January 1, 2009
The ski industry, and the local economies in our mountain towns that depend on that industry, have undergone a subtle shift in the last 5-7 years.
Certain regions and/or states have always banded together to market their areas as a whole. Each area contributes dues, share of revenue, transferrable passes and other assets to a central nonprofit organization whose charter is to grow business for all involved.
Some have worked, some have stagnated, and some have been dissolved as resorts have been acquired. One of the most successful, for example, was Ski the Summit, which promoted Summit County's Keystone, Breck, A-Basin and Copper. When Vail bought Keystone, Breck and the Basin in the mid-90s, they quickly disbanded the effort and left Copper out.
The most visible entities now are Ski Utah and Colorado Ski Country (which Vail just quit last spring). This week, Ski Utah launched yet another groundbreaking program to promote state resorts.
Ski Utah makes more news
In a partnership with Southwest Airlines, site visitors can submit their Utah travel tips and enter to win a huge ski vacation. This comes at a critical time, when saving money is on the mind of every traveler.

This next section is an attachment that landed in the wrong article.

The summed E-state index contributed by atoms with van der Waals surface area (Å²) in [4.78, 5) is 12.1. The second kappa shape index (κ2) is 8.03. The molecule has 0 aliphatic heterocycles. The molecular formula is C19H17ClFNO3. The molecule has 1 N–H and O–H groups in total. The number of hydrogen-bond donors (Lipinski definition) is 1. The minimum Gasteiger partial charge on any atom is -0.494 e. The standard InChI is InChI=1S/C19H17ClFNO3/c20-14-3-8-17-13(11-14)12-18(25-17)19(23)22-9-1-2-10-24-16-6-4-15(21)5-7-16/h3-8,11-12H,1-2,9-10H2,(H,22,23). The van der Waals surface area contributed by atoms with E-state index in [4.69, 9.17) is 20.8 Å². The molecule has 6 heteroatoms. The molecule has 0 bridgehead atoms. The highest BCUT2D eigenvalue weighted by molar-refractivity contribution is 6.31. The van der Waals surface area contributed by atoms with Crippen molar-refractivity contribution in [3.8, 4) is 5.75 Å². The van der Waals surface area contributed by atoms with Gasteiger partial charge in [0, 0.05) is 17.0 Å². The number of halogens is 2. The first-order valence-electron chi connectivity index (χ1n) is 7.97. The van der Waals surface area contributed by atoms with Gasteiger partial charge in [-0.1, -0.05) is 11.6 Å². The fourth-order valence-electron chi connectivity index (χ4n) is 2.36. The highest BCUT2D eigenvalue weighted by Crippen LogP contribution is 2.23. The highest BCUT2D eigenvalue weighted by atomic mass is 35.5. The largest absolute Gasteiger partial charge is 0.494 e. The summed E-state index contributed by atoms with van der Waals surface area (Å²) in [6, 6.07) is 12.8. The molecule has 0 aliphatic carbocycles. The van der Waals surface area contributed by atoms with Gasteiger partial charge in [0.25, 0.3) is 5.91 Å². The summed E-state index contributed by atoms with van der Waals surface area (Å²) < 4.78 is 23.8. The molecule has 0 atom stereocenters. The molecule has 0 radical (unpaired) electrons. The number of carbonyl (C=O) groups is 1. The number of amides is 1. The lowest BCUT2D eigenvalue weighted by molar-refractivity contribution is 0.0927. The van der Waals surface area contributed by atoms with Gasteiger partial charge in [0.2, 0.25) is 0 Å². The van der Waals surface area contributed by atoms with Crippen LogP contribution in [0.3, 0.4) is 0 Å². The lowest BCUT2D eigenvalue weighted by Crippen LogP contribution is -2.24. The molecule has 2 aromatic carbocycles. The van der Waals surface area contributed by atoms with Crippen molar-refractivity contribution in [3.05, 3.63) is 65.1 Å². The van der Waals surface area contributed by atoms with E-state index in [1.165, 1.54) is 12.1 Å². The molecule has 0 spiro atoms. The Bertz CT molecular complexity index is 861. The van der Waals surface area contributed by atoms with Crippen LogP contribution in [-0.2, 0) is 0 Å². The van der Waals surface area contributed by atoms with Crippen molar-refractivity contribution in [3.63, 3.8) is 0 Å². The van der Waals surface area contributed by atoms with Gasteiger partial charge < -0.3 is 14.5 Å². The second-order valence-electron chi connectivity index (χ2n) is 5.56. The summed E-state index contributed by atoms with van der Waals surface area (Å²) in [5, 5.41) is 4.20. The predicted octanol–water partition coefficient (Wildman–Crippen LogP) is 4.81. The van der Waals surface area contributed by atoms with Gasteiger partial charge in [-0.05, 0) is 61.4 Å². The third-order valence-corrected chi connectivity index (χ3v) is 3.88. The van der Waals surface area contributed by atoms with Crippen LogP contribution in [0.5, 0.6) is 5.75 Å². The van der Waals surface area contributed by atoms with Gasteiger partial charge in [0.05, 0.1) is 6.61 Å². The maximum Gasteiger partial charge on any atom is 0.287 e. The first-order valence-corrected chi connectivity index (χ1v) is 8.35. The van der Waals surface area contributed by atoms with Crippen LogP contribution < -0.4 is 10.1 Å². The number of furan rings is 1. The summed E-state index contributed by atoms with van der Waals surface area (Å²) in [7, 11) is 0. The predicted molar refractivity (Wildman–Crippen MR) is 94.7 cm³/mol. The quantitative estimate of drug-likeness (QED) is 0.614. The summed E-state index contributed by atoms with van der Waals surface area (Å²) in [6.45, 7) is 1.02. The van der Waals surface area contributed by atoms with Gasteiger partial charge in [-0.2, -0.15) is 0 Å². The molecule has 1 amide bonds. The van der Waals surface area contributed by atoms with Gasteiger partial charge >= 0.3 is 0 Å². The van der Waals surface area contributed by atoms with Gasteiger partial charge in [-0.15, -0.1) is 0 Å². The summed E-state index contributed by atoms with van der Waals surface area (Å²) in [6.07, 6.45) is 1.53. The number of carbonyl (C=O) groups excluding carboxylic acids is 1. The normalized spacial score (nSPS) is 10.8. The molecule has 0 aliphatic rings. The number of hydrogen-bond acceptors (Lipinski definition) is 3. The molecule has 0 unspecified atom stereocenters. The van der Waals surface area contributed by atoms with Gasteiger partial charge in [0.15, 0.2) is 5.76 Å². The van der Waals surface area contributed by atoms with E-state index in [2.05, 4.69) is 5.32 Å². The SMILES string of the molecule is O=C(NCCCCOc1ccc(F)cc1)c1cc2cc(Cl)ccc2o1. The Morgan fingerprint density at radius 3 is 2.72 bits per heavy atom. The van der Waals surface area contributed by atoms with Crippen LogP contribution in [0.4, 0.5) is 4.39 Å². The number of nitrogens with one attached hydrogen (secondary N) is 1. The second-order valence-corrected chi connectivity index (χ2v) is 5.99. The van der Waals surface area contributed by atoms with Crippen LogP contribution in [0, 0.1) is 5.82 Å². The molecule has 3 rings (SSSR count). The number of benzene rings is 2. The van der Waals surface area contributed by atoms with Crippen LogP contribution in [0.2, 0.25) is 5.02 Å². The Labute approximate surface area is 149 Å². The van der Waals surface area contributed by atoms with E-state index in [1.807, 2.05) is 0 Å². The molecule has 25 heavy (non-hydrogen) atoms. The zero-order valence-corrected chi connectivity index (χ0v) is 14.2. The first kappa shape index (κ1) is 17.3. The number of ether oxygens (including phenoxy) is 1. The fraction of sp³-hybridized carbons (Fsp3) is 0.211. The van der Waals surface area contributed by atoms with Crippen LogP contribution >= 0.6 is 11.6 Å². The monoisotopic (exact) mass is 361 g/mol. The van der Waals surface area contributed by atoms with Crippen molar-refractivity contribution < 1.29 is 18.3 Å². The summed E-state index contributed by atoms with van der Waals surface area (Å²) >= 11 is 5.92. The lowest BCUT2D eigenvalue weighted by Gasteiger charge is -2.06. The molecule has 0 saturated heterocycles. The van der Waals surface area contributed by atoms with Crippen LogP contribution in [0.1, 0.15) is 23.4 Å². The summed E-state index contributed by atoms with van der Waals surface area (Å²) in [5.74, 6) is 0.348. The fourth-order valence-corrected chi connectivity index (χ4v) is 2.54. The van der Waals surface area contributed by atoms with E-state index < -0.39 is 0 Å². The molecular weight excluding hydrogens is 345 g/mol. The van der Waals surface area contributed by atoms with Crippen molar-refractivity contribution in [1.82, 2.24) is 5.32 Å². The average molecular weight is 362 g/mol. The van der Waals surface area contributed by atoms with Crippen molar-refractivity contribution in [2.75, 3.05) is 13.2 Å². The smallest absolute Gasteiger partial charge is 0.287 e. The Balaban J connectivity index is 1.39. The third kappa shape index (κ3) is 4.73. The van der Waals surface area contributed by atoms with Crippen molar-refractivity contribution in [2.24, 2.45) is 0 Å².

Ski Utah, the new-millenium leader
The real story here is Ski Utah. Over the past two years, they started a popular blog that features video cut right from the resorts. They sponsored a cycling team. They found a dozen corporate sponsorships for their November Fat Flake Festival. Their central booking site does equal traffic to Colorado's, (even though Colorado's ski industry is four-times Utah's size). They do all this by putting Utah ski resorts in the news day in and day out.
They continue to launch groundbreaking ideas that other states can only copy. It seems to be paying off, Utah enjoys record numbers each year, while Colorado's actually shrank last season (in the face of a record season nationwide).
What's next for the state that once defined US skiing?
Colorado's product is still excellent, perhaps it just needs momentum. Colorado Ski Country, unfortunately, has undergone a lot of change over the last decade.
There was a period where membership could not agree on where to market. There has been some dissension among smaller resorts as they felt they were not being promoted adequately. And there have been several staff changes predicated by Vail's departure and deliberate effort to cripple statewide marketing efforts that might detract from VRI's personal market share.
No matter what the environment now, the shift is to the west, and the leaders at many Colorado resorts are watching Utah very closely.
[Ski Town Journal]